Labor negotiations between the San Carlos Elementary School District and teachers union have stalled, leading to an impasse process to resolve disputes Wednesday.
Salary negotiations began around the end of January, with the San Carlos Teachers Association asking for a 2 percent raise, along with higher contributions to health and wellness costs since health care costs have risen. The district offered a 1 percent one-time bonus for the 2013-14 school year, with a .5 percent salary schedule increase toward health and welfare. The two mutually agreed to go to impasse after the teachers rejected the latter proposal.
Negotiations have not gone well at all, said Sarah Amos, co-chair of the union’s negotiation team and teacher at Central Middle School.
“We’ve been very patient with them,” she said. “We are always hopeful.”
According to Amos, negotiations were pushed off until May to see how Gov. Jerry Brown’s state budget revision shook out. The governor’s May revision budget proposal did not improve the district’s financial future, according to a district statement. In fact, if the proposed mandatory increase in district contribution to employees’ pension funds is adopted, there will be an unforeseen additional expense of nearly $200,000 per year, according to a district statement.
Amos doesn’t trust the projections though, Amos said. She said the district’s statement also left out the fact the district wanted to keep class size high as part of the deal.
“They’ve underprojected their reserves,” she said. “Their projections are inaccurate and I’m betting they’re either going to show they’ll stay the same or have increased. I’m a little incensed and a little angry — we’re not allowed to put out a statement.”
Meanwhile, the district contends its funding level under the Local Control Funding Formula is the lowest in San Mateo County. In addition, district officials said San Carlos was the only district in the county to grant ongoing salary increases for the last two years — 2 percent in the 2011-12 school year and 3 percent in the 2012-13 school year. In last year’s negotiations, the parties acknowledged and signed off on an agreement that stipulated that the 3 percent raise would significantly impact the district’s ability to negotiate further raises in 2013-14, according to the statement.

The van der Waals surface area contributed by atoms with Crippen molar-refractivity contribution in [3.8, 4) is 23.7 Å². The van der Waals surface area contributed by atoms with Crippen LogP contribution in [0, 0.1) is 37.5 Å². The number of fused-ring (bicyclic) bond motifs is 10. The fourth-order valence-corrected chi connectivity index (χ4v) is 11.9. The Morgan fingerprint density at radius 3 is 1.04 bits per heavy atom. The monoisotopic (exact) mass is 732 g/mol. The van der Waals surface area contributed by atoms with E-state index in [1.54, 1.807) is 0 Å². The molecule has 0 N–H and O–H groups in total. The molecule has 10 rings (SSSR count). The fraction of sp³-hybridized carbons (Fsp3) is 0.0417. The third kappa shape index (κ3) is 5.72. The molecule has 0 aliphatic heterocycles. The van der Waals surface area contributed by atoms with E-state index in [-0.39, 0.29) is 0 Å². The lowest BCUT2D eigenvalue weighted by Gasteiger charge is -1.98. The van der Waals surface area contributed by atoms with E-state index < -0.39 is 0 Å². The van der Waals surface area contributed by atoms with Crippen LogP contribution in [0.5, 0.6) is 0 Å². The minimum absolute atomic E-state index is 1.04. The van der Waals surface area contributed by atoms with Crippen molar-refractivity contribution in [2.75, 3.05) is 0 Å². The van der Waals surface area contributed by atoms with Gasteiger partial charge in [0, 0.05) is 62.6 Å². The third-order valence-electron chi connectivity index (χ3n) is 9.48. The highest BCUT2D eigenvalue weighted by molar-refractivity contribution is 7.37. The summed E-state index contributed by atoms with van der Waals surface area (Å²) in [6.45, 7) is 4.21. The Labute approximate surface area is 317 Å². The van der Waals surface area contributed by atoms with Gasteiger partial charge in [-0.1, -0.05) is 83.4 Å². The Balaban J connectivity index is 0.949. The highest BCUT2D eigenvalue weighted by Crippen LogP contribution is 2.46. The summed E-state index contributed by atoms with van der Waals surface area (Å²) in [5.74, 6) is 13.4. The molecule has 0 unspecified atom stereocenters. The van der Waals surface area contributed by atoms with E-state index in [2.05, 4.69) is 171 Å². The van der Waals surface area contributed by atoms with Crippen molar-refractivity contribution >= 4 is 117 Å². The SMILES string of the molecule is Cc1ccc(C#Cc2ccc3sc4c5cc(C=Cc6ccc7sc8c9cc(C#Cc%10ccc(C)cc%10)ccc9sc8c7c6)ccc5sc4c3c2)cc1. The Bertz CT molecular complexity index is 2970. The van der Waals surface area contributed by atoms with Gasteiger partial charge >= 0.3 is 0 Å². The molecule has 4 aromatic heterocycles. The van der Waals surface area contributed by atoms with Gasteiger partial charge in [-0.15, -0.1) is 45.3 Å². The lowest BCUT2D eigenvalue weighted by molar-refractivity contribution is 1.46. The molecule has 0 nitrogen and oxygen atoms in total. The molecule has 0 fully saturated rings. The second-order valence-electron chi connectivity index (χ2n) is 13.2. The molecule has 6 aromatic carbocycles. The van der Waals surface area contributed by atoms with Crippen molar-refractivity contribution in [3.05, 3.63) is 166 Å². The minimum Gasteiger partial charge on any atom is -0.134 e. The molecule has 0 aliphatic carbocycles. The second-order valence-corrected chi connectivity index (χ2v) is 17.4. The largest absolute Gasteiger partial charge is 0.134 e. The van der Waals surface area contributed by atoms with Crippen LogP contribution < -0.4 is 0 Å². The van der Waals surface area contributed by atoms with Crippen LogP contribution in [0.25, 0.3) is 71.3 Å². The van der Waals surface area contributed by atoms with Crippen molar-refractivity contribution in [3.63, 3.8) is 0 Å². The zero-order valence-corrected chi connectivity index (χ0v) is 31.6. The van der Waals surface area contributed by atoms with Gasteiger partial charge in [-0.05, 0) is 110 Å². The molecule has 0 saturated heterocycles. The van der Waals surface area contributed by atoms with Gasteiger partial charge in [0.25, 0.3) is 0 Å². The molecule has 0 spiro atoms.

“The two consecutive years of raises were granted while many districts and employees across the state were still experiencing wage cuts, flat salaries and/or one-time salary increases,” wrote Superintendent Craig Baker and Chief Operating Official Robert Porter in a joint statement. “Despite its low funding level, San Carlos salaries rank among the highest of state-funded San Mateo County school districts. The district is eager to begin the mediation process and come to a mutually beneficial outcome for all.”
The district and teachers will now enter mediation with a third party. The mediator will be appointed to assist the union and district in resolving their differences. Mediation can last for one meeting or for months, at the complete discretion of the mediator. If mediation is unsuccessful and the mediator releases the parties, the next step is a fact-finding process. If this too fails, there could be a strike.
“While it is disappointing not to come to agreement on a contract prior to the close of the 2013-14 school year, we are hopeful that the mediation process will allow for the two parties to open new pathways for settlement,” according to the district statement.
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